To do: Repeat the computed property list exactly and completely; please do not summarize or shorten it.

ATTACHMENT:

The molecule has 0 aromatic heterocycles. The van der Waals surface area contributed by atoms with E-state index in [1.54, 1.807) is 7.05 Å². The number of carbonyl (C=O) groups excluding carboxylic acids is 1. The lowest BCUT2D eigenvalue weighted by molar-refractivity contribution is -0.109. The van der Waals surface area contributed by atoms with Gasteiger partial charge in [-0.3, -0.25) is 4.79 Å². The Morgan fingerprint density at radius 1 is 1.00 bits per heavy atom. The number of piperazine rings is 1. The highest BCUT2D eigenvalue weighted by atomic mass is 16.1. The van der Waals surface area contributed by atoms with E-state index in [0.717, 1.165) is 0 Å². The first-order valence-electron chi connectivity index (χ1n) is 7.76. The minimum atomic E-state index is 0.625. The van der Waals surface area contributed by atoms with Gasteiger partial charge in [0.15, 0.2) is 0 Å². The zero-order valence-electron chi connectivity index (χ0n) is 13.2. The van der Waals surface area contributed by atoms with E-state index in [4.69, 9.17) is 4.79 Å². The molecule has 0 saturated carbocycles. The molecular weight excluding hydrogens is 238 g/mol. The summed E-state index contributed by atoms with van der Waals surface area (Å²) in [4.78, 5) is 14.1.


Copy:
The molecule has 0 aromatic heterocycles. The van der Waals surface area contributed by atoms with E-state index in [1.54, 1.807) is 7.05 Å². The number of carbonyl (C=O) groups excluding carboxylic acids is 1. The lowest BCUT2D eigenvalue weighted by molar-refractivity contribution is -0.109. The van der Waals surface area contributed by atoms with Gasteiger partial charge in [-0.3, -0.25) is 4.79 Å². The Morgan fingerprint density at radius 1 is 1.00 bits per heavy atom. The number of piperazine rings is 1. The highest BCUT2D eigenvalue weighted by atomic mass is 16.1. The van der Waals surface area contributed by atoms with E-state index in [0.717, 1.165) is 0 Å². The first-order valence-electron chi connectivity index (χ1n) is 7.76. The minimum atomic E-state index is 0.625. The van der Waals surface area contributed by atoms with Gasteiger partial charge in [0.15, 0.2) is 0 Å². The zero-order valence-electron chi connectivity index (χ0n) is 13.2. The van der Waals surface area contributed by atoms with E-state index in [4.69, 9.17) is 4.79 Å². The molecule has 0 saturated carbocycles. The molecular weight excluding hydrogens is 238 g/mol. The summed E-state index contributed by atoms with van der Waals surface area (Å²) in [4.78, 5) is 14.1.